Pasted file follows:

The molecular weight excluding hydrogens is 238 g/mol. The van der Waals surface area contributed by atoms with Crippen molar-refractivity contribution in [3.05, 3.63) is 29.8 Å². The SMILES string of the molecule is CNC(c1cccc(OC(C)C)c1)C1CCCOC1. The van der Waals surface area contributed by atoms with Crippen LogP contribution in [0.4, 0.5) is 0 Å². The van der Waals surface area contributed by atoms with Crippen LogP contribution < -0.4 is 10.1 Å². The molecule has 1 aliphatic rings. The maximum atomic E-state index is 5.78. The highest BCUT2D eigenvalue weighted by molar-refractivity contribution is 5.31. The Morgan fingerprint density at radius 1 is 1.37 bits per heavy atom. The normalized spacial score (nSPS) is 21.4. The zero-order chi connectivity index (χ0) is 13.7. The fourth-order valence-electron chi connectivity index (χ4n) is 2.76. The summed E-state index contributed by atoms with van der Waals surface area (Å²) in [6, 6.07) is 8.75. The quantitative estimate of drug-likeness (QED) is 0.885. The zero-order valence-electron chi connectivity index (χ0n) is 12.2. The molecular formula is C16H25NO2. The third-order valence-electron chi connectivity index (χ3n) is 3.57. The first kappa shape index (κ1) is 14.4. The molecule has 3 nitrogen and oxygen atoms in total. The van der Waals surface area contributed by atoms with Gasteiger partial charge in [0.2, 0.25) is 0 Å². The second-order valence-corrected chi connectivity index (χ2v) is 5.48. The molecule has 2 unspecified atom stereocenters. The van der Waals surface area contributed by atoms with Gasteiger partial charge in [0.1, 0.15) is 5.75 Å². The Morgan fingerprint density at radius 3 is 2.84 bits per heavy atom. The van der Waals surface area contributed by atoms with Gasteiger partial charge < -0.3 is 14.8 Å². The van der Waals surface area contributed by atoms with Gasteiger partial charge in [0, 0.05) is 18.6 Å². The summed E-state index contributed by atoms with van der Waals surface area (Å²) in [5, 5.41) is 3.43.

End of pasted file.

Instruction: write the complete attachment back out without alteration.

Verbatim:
The molecular weight excluding hydrogens is 238 g/mol. The van der Waals surface area contributed by atoms with Crippen molar-refractivity contribution in [3.05, 3.63) is 29.8 Å². The SMILES string of the molecule is CNC(c1cccc(OC(C)C)c1)C1CCCOC1. The van der Waals surface area contributed by atoms with Crippen LogP contribution in [0.4, 0.5) is 0 Å². The van der Waals surface area contributed by atoms with Crippen LogP contribution < -0.4 is 10.1 Å². The molecule has 1 aliphatic rings. The maximum atomic E-state index is 5.78. The highest BCUT2D eigenvalue weighted by molar-refractivity contribution is 5.31. The Morgan fingerprint density at radius 1 is 1.37 bits per heavy atom. The normalized spacial score (nSPS) is 21.4. The zero-order chi connectivity index (χ0) is 13.7. The fourth-order valence-electron chi connectivity index (χ4n) is 2.76. The summed E-state index contributed by atoms with van der Waals surface area (Å²) in [6, 6.07) is 8.75. The quantitative estimate of drug-likeness (QED) is 0.885. The zero-order valence-electron chi connectivity index (χ0n) is 12.2. The molecular formula is C16H25NO2. The third-order valence-electron chi connectivity index (χ3n) is 3.57. The first kappa shape index (κ1) is 14.4. The molecule has 3 nitrogen and oxygen atoms in total. The van der Waals surface area contributed by atoms with Gasteiger partial charge in [0.2, 0.25) is 0 Å². The second-order valence-corrected chi connectivity index (χ2v) is 5.48. The molecule has 2 unspecified atom stereocenters. The van der Waals surface area contributed by atoms with Gasteiger partial charge in [0.1, 0.15) is 5.75 Å². The Morgan fingerprint density at radius 3 is 2.84 bits per heavy atom. The van der Waals surface area contributed by atoms with Gasteiger partial charge < -0.3 is 14.8 Å². The van der Waals surface area contributed by atoms with Gasteiger partial charge in [0, 0.05) is 18.6 Å². The summed E-state index contributed by atoms with van der Waals surface area (Å²) in [5, 5.41) is 3.43.